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Minitab Multiple Linear Regression Help

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  • #253669

    shar6580
    Participant

    I am aiming to assess the effect of BMI (continuous) on certain biomarkers (also continuous) whilst adjusting for several relevant variables (mixed categorical and continuous) using multiple regression. My data is non-normal which I believe violates one of the key assumptions of multiple linear regression. Whilst I think it can still be performed I think it affects significance testing which is an issue for me. I think I can transform the data and then perform regression but I’m not sure and also have some questions regarding the implications of this. I have tried Box-cox transformation but Minitab is unable to do this as some of the values are zero. I have performed Johnson transformation (which I think is a variation of Yeo-Johnson transformation) and now have columns of normal looking transformed data but – A) is this the right thing to do, B) if so do I need to do this for all non-normal variables or just the outcome variable, C) how will this effect the beta coefficient in terms of calculating the final quantitative effect BMI has on the variable given that I’m using transformed data and not the original? I could potentially change my outcome variable to a categorical variety and use multiple logistic regression but not sure if/how this helps. I am not thinking about non-linear regression at this point as this seems more complex (perhaps too much for me) and I’m hoping to solve this issues without in the first instance. Any help would be much appreciated.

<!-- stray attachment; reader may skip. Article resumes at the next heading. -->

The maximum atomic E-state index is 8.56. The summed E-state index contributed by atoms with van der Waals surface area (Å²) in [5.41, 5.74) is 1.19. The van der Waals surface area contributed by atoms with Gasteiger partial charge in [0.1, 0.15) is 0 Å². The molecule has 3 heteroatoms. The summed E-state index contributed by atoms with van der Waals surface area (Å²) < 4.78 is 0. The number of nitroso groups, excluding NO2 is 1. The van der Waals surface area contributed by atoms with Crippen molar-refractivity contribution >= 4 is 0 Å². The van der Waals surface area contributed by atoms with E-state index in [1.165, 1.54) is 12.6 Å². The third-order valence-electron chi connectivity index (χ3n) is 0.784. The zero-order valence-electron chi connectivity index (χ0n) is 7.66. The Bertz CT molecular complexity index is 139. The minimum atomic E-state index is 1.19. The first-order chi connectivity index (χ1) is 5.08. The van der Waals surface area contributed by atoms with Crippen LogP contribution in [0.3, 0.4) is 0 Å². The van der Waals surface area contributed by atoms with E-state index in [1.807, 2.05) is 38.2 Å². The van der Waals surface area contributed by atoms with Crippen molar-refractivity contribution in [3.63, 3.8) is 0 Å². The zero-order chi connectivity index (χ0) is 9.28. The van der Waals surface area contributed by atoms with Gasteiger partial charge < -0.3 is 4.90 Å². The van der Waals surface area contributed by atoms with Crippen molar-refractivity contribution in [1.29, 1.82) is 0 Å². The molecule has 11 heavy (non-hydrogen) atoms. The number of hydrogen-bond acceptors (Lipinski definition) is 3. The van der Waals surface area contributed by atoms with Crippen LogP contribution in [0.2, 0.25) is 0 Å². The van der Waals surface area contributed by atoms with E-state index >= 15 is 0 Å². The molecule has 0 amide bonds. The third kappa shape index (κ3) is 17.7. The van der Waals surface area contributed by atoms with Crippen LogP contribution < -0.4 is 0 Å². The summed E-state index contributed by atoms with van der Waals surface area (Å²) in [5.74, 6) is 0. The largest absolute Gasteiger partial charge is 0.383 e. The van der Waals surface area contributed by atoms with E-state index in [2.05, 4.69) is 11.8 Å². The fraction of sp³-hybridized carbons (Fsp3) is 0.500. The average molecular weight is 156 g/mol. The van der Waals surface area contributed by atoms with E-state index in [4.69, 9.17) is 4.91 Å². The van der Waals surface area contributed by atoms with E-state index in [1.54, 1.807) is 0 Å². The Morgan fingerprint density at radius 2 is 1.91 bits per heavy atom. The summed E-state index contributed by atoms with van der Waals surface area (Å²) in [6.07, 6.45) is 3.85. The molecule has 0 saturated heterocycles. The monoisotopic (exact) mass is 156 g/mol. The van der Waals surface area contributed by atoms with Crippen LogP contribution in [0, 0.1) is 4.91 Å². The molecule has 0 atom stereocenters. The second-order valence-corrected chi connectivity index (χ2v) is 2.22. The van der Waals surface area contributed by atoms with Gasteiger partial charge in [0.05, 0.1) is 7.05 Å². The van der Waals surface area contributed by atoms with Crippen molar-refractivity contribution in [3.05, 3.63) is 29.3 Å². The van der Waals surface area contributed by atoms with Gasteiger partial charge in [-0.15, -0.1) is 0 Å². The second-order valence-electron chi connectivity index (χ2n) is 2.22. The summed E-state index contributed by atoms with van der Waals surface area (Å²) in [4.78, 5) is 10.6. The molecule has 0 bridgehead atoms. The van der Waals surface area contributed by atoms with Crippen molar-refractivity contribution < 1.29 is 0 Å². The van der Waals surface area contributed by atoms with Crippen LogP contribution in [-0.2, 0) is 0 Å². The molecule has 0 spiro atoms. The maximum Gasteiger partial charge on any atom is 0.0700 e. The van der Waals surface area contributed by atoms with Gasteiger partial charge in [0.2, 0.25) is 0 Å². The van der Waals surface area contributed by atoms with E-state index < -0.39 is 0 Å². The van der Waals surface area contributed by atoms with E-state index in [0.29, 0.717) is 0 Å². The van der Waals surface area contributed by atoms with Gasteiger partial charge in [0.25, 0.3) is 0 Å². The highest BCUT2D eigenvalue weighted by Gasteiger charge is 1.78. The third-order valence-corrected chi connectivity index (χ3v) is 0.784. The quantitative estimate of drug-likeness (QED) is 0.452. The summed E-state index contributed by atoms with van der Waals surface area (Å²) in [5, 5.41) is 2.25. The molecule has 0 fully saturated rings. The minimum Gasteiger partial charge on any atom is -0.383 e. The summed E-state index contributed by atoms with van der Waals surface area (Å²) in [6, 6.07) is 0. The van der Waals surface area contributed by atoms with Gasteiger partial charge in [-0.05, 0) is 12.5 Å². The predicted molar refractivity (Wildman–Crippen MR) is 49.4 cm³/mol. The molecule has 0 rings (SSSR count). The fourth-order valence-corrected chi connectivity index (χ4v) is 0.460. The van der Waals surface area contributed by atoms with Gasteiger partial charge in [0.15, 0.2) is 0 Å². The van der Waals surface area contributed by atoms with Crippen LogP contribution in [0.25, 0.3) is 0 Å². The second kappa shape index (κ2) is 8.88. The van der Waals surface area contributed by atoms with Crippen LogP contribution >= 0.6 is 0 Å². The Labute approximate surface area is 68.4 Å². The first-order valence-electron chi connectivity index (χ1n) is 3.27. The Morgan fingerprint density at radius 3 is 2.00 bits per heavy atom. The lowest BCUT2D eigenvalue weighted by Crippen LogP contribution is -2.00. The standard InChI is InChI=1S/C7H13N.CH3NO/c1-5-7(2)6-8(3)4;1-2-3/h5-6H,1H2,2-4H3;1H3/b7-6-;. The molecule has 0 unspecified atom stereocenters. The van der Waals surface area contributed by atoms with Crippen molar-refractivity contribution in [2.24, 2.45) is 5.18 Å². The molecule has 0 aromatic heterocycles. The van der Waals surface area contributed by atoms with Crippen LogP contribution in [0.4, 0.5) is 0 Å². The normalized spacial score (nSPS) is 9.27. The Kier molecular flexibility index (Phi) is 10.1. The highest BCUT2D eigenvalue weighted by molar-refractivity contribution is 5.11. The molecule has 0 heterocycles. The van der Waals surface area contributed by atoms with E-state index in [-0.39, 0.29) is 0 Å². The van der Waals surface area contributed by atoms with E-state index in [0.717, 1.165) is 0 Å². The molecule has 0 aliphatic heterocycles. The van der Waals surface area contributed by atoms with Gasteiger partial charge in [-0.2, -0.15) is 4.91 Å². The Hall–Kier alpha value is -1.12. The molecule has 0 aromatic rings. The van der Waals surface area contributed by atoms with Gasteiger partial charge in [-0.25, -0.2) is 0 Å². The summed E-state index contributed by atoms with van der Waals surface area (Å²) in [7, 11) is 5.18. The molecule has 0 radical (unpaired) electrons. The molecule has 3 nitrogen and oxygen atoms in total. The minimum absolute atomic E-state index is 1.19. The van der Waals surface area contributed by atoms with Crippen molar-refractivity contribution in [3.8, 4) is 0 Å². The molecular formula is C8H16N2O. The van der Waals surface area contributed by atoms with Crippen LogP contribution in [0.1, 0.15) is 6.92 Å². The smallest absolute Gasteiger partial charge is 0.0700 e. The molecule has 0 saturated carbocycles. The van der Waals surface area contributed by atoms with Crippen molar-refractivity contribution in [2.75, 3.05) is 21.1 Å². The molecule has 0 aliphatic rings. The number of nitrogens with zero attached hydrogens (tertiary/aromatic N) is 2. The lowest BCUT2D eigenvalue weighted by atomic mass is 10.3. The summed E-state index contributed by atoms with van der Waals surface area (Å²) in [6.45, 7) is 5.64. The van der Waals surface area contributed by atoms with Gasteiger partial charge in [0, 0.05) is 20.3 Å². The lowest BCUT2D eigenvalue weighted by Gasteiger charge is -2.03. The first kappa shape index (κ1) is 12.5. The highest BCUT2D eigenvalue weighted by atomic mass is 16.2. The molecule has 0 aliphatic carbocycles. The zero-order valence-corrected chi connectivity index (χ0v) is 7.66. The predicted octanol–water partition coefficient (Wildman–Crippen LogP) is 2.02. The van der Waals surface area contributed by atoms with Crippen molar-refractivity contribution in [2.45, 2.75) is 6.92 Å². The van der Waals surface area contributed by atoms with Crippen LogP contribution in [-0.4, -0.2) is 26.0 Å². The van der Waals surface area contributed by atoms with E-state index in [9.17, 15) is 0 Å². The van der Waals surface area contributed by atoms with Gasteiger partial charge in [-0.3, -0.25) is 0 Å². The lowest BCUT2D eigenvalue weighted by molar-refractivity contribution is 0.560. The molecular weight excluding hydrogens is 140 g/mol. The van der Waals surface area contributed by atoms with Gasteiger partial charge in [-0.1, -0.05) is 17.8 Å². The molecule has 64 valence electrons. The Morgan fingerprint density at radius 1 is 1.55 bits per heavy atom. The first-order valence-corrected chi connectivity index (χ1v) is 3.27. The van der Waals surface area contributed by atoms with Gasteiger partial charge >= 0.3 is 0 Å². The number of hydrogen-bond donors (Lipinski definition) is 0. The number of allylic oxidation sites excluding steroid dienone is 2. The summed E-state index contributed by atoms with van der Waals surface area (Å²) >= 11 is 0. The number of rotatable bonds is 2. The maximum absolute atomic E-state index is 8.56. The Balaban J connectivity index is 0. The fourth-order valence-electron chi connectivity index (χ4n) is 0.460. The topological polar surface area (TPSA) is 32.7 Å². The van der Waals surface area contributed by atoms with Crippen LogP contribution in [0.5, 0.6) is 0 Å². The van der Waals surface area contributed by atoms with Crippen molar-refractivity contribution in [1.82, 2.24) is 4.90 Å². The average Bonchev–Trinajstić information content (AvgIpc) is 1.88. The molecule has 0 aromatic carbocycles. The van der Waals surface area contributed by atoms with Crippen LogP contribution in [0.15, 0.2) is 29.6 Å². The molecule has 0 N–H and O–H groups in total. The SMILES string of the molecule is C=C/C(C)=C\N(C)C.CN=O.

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    #253686

    Darth
    Participant

    @shar6580 Double check the correctness of your assumptions. The only assumption for normality is in the residuals. There is no normality assumption for the raw data. Save your efforts of all those transformations.

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    #253687

    Robert Butler
    Participant

    Darth is correct. Here’s the relevant quote from a standard statistics text.

    Applied Regression Analysis 2nd Edition – Draper and Smith pages 22 and 23

    “[with regard to regression] Up to this point we have made no assumptions at all that involve probability distributions. A number of specified algebraic calculations have been made and that is all. We now make the basic assumptions that for a model of Y = fn(Xi +e) (I can’t write epsilon using this platform so I’m using “e” in its place)

    1. e is a random variable with mean zero and variance sigma**2.
    2. e(i) and e(j) are uncorrelated such that cov(e(i),e(j)) = 0
    3. e(i) is a normally distributed random variable, with mean 0 and variance sigma**2″

    There are no other assumptions/requirements.

    The need for approximate normality in the residuals is because it is the residuals that inform the correctness of the t and F tests used for assessing term significance. In order to address the issue of approximate normality you will need to run a residual analysis – and when you do please follow the guidelines for running a proper analysis (Chapter 3 of the above book has the details) this means assessing the residuals graphically – not just dumping them into some test for normality.

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    #253688

    Darth
    Participant

    @rbutler Robert, as usual, a concise simple to understand explanation LOL. I always learn so much from your posts…at least the parts that I understand. Hope all is well.

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